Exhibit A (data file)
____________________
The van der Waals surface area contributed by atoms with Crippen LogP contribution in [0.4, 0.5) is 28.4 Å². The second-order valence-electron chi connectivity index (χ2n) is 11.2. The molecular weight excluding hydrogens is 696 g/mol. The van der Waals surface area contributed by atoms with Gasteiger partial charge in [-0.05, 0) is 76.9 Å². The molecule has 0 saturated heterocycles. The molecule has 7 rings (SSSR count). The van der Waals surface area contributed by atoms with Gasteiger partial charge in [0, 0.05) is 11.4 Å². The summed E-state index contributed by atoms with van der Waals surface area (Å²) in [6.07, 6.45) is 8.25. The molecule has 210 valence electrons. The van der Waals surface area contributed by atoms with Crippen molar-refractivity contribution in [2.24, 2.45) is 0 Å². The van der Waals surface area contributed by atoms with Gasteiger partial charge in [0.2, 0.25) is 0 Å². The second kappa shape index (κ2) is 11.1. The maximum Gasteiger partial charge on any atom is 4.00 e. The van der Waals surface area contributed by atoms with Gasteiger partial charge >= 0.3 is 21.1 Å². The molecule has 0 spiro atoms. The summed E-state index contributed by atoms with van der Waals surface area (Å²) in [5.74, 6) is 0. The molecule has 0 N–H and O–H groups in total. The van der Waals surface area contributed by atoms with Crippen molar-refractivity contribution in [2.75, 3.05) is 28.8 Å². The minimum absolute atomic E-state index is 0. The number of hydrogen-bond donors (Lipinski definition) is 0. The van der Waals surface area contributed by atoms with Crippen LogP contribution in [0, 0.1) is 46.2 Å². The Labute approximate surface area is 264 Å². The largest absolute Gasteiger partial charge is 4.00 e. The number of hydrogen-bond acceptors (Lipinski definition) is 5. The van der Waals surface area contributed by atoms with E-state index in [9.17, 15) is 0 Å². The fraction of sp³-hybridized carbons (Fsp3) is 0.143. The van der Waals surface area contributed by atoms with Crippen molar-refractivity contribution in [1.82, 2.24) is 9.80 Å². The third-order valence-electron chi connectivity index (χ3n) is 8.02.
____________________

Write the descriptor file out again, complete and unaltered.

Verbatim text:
The van der Waals surface area contributed by atoms with Crippen LogP contribution in [0.4, 0.5) is 28.4 Å². The second-order valence-electron chi connectivity index (χ2n) is 11.2. The molecular weight excluding hydrogens is 696 g/mol. The van der Waals surface area contributed by atoms with Gasteiger partial charge in [-0.05, 0) is 76.9 Å². The molecule has 0 saturated heterocycles. The molecule has 7 rings (SSSR count). The van der Waals surface area contributed by atoms with Gasteiger partial charge in [0, 0.05) is 11.4 Å². The summed E-state index contributed by atoms with van der Waals surface area (Å²) in [6.07, 6.45) is 8.25. The molecule has 210 valence electrons. The van der Waals surface area contributed by atoms with Crippen molar-refractivity contribution in [2.24, 2.45) is 0 Å². The van der Waals surface area contributed by atoms with Gasteiger partial charge in [0.2, 0.25) is 0 Å². The second kappa shape index (κ2) is 11.1. The maximum Gasteiger partial charge on any atom is 4.00 e. The van der Waals surface area contributed by atoms with Gasteiger partial charge >= 0.3 is 21.1 Å². The molecule has 0 spiro atoms. The summed E-state index contributed by atoms with van der Waals surface area (Å²) in [5.74, 6) is 0. The molecule has 0 N–H and O–H groups in total. The van der Waals surface area contributed by atoms with Crippen molar-refractivity contribution in [2.75, 3.05) is 28.8 Å². The minimum absolute atomic E-state index is 0. The number of hydrogen-bond donors (Lipinski definition) is 0. The van der Waals surface area contributed by atoms with Crippen LogP contribution in [0, 0.1) is 46.2 Å². The Labute approximate surface area is 264 Å². The largest absolute Gasteiger partial charge is 4.00 e. The number of hydrogen-bond acceptors (Lipinski definition) is 5. The van der Waals surface area contributed by atoms with E-state index in [9.17, 15) is 0 Å². The fraction of sp³-hybridized carbons (Fsp3) is 0.143. The van der Waals surface area contributed by atoms with Crippen molar-refractivity contribution in [1.82, 2.24) is 9.80 Å². The third-order valence-electron chi connectivity index (χ3n) is 8.02.